Yes, you can put shingles over shingles, but you shouldn’t. Other factors to consider include weight increase, surface defects, and the prevention of full inspections.
Why You Should Not Add New Roofing Shingles Over Old Ones
There are a few universal reasons not to reroof with new shingles. Here are things to check out if you are seriously considering adding your new roofing shingles over top of the old ones.
Shingles Add Weight
Your roof is likely graded for a very specific amount of weight. This is factoring in the shingles and potential snow that could also accumulate. When you add extra materials over the top, you only add weight to the existing structure.
This creates an issue regarding how much your current roofing structure can handle. If you overload the roof, there is a chance that it may not be able to hold up. When this becomes a possibility, there is a chance that your home’s structure is unsafe with the chance of a potential collapse.
Shingles are Designed for Flat Surfaces
Shingles are not meant to bridge over gaps, humps, or dips. This includes the stepped texture that is created by overlapping shingles. While some experienced roofers have tricks for laying new roofing shingles over the old, there is still a chance that they are curled, cupped, or misshapen.
These defects will then telegraph throughout the new layer. If you decide that you absolutely have to re-layer your roof, use laminated or dimensional shingles since they are thicker and offer staggered edge profiles that help to hide any high spots or dips that might be in the old roofing.
No Visual Inspection
Without that tear-off process, roofers cannot see what the decking underneath looks like. A roofer worth their salt will perform a careful inspection, known as a “walking” inspection, to look for spongy and problem areas. This allows them to make localized repairs before the re-roofing process.
When you hire a less-than-reputable roofer to do the job, they might not bother with this portion of the process. This leaves your roof susceptible to any damaged areas, which could permeate through the new layer of roofing shingles.
There is a litany of reasons why it is not a great idea to shingle over top of an existing layer of shingling simply. Understandably, some don’t want to fork out the upfront costs of new roofing installations, but it is beneficial to not roof over the older roof layer in the long run.
The reasons above should be enough to deter you from simply laying the new roofing shingles over top of the old ones but just know that there are even more reasons why it is not a good reason to do so. You might save in the short term, but it will definitely cost you in the long run.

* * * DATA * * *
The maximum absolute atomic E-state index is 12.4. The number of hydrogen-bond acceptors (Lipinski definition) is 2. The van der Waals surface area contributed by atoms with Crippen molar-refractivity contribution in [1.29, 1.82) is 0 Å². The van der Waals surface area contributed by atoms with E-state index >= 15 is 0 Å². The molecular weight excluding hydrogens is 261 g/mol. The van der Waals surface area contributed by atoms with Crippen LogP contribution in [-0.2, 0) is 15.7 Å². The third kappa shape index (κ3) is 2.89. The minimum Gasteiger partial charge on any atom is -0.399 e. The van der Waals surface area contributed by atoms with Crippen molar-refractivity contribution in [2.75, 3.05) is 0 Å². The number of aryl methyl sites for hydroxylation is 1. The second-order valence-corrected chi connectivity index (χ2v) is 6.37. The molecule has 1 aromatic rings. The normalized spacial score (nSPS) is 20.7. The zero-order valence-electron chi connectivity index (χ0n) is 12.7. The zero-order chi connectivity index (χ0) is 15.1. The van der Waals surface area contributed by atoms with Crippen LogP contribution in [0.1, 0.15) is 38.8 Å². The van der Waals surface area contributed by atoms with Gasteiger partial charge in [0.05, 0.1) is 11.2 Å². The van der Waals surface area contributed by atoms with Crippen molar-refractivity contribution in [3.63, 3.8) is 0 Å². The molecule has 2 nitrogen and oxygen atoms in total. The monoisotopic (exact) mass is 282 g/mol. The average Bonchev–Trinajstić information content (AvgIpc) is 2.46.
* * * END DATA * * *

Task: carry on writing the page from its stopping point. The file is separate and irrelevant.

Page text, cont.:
Take the necessary precautions when laying down your new roofing shingles and, if at all possible, remove the previous layer before doing so. It will save you a lot of trouble in the end.
Is It Possible to Put Shingles Over Shingles?
Placing old shingles over new ones is only possible with asphalt shingles, also known as composition shingles. You cannot place a new layer over top of slate or wood, and you should definitely never mix materials like laying asphalt shingles over cedar shakes.
And perhaps the most important rule for laying new shingles over top of old ones is that the old roofing has to be in pretty good condition. If you are laying new roofing shingles over an existing roofing system with a ton of leaks or damage, you aren’t doing yourself any good.
There may come a time when your existing roof just isn’t doing what it should. Leaks, broken shingles, and a litany of other problems can creep up, bringing you to the conclusion that you need to make a change to your current system.
Why People Add New Roof Shingles Over Top of Old Ones
The biggest reasons people lay down new shingles over existing ones are convenience and cost. Keeping the old shingles allows you to skip the messy labor and disposal costs of a tear-off. Also, having multiple roofing layers can create problems all its own.
It is important to note that both of these have caveats. It isn’t as simple as putting the new roof over the top of the old; special prep work needs to be done to complete the new installation. Things like removing ridge caps, vents, and misshapen angles are just the tip of the iceberg.
In addition, you might still have to replace or add new flashing. This can sometimes be tricky to do over old roofing. And the fact is that while you might be saving tear-off costs, you really are just delaying the cost. When you have to start over with a new roof, you’ll just have to tear it off and start over.
Putting new roofing over the existing structure is a “pay me now or pay me later” scenario. You will save on costs in the short term, but you will eventually need to pay for the full cost of a new roof at some point.
It might seem like an obvious benefit to having multiple layers of protection on your roof, but that is not automatically true. As a matter of fact, having multiple layers of shingles does not mean that your roof is any more waterproof than it may have been before.
As a result, putting new shingles on top of old ones is a bad idea and a bad roofing practice. Furthermore, it is unlikely to save you as much money as you project because of long-term complications and other mitigating factors.